He took a salary drop five times to play on

The Football League Paper - - NEWS - By Chris Dunlavy

OWEN Coyle was 19 the first and only time he tasted al­co­hol. A ris­ing star with Dum­bar­ton, he had been in­vited to tour Switzer­land with Celtic’s U21s.

“The cap­tain, Derek Whyte, took us out one evening and or­dered 18 half-pints of lager,” he said. “I’d never been a drinker, never wanted to. It wasn’t on my agenda.

“But I didn’t want to rock the boat so I took a small sip. It tasted hor­ri­ble, and so I said ‘Look Whitey, drink­ing is against my prin­ci­ples, I’ll just have a coke’. And that’s what I did.”

And that has al­ways been the Wi­gan man­ager’s way – prin­ci­pled, out­spo­ken and avowedly dif­fer­ent.

A tee­to­taller in an age when the pub was a sec­ond home. A de­vout Chris­tian who took his fam­ily to visit the Pope. A man who played not for se­cu­rity but for the sheer joy of be­ing a foot­baller.

“I've never been mo­ti­vated by money,” said Coyle, a striker who won five pro­mo­tions with Air­drieo­ni­ans, Bolton Wan­der­ers, Dundee United, Falkirk and Air­drie.

“I dropped salary five times in my ca­reer be­cause I wanted to play. I used to play in the street un­til my mum called us in. I played un­til I was 40 be­cause they were the best days of my life. And if I wasn’t tak­ing part in train­ing now I’d be pay­ing a fiver to play five-aside.”

One of nine chil­dren who grew up in the in­fa­mous Gor­bels area of Glas­gow, Coyle took in­spi­ra­tion from his fa­ther, who ar­rived from Ire­land at 15 to work on the roads.

It was Coyle snr who in­stilled pride and work ethic, who or­dered his youngest son to prac­tice with his weaker right foot un­til it was as good as his left.

The re­sult was a driven young man who knew he wasn’t the fastest, the strong­est or the best but who be­lieved that hard graft and a pos­i­tive at­ti­tude would com­pen­sate.

Per­son­al­ity

“I max­imised ev­ery­thing I had, be­cause to play at the level I man­aged to, with my physique, should have been near im­pos­si­ble,” he says. “But I made sure I was supremely fit, that I could score a goal. I used the best of my abil­i­ties and I do that as a man­ager.”

Fel­low Scot John McGin­lay was Coyle’s clos­est friend at Bolton and says the 47-year-old’s great­est at­tribute was his in­fec­tious per­son­al­ity.

“Owen was al­ways the bub­bly char­ac­ter in the dress­ing room,” he re­calls. “He al­ways had some­thing to say, even if it got him into trou­ble at times.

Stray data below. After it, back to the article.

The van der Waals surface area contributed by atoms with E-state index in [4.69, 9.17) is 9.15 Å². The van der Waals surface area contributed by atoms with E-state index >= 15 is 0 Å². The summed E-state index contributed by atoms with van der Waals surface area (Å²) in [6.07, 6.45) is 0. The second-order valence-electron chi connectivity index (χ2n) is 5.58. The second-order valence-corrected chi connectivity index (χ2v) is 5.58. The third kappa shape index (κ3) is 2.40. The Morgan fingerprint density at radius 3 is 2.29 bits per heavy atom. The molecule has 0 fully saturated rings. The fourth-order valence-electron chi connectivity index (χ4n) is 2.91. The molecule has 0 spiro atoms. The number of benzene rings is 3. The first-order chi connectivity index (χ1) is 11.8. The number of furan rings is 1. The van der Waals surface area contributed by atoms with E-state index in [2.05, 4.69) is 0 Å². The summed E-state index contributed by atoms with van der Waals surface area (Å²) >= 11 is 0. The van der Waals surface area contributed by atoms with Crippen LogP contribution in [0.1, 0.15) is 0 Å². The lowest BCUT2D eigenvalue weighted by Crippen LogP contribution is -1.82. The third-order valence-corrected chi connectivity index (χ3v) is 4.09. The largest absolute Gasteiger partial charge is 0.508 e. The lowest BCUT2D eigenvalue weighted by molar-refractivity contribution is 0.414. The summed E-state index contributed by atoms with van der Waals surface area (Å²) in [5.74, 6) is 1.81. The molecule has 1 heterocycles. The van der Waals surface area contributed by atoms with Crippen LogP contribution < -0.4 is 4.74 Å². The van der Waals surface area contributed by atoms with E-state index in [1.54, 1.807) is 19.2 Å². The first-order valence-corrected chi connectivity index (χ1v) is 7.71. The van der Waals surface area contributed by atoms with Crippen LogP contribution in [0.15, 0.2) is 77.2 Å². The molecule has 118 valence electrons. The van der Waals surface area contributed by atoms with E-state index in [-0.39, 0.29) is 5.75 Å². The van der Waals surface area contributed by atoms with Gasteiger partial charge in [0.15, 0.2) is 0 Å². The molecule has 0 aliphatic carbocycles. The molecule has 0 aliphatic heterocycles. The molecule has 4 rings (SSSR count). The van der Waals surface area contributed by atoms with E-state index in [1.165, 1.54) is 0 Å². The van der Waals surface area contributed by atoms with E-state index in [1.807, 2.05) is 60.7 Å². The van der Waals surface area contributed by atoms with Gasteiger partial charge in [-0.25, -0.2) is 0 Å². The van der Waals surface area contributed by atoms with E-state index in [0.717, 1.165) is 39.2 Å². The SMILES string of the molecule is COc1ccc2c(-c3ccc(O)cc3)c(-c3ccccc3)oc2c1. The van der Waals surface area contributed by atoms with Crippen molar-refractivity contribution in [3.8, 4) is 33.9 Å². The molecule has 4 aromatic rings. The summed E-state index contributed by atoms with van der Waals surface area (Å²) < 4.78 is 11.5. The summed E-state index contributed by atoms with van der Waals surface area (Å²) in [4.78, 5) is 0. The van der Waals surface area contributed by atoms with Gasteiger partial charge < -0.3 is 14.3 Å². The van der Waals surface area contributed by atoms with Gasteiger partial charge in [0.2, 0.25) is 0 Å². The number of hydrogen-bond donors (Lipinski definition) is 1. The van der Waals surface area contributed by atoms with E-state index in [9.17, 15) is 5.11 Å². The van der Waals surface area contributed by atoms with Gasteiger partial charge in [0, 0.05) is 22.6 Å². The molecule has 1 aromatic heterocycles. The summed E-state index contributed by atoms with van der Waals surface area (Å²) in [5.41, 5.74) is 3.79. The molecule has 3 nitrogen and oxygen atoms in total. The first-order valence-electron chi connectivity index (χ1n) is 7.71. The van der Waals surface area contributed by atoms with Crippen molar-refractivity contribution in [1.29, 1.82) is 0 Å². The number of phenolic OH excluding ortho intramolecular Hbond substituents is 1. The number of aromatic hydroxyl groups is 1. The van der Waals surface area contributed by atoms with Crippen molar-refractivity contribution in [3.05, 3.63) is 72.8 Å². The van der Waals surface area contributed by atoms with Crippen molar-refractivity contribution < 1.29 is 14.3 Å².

“But he is a mo­ti­va­tor and an en­thu­si­ast. He just rubs off on peo­ple. He was smil­ing all of the time and even when he was dropped he would be the one go­ing round and gee­ing the lads up, rais­ing their spir­its. I know that in­side he was hurt­ing but he would never let any­one know.”

“In per­son, he seems so easy­go­ing but he is one of the most de­ter­mined men I have ever met. He would go to the limit for you as a player and brings that out in his play­ers. I knew the mo­ment I met him that he would be a man­ager.”

Af­ter a brief stint at Falkirk as player-man­ager along­side John Hughes, Coyle made his mark in the dugout at St John­stone, lay­ing the foun­da­tions for a pro­mo­tion that came un­der suc­ces­sor Derek McInnes be­fore leav­ing for Burn­ley in 2007.

A rev­e­la­tion at Turf Moor, he led the un­fan­cied Clarets to the semi-fi­nals of the League Cup and pro­mo­tion to the Pre­mier League in 2009.

Though he would leave to join Bolton in ac­ri­mo­nious cir­cum­stances mid­way through the sea­son (for which he re­mains a hate fig­ure in Burn­ley to­day) it was a re­mark­able achieve­ment.

“He achieved enor­mous suc­cess at a club with­out the re­sources of many Cham­pi­onship sides,” says McInnes, a close friend who man­aged Bris­tol City last term.

“But it didn’t sur­prise me. He cre­ates a good work­ing en­vi­ron­ment and he is in­fec­tious and en­thu­si­as­tic. Cre­at­ing the right at­mos­phere around a club is ar­guably his big­gest strength.”

What did sur­prise ev­ery­one was rel­e­ga­tion from the Pre­mier League and a sur­pris­ing slump to 18th in the Cham­pi­onship that saw Coyle sacked by Bolton in Oc­to­ber last year.

In­juries, bad luck and the near fa­tal heart-at­tack of Fabrice Muamba all played their part in Bolton’s trou­bles, but it was widely per­ceived as the first time Coyle’s golden touch had de­serted him – that his en­thu­si­asm had worn off.

Yet Wi­gan chief Dave Whe­lan, who chose Coyle to re­place the Ever­ton-bound Roberto Martinez, isn’t wor­ried.

“Of all the can­di­dates who ap­plied, he was far and away the best,” he said.

PIC­TURES: Ac­tion Im­ages

IN WITH A SHOUT: Owen Coyle will bid to get Wi­gan in the pro­mo­tion mix

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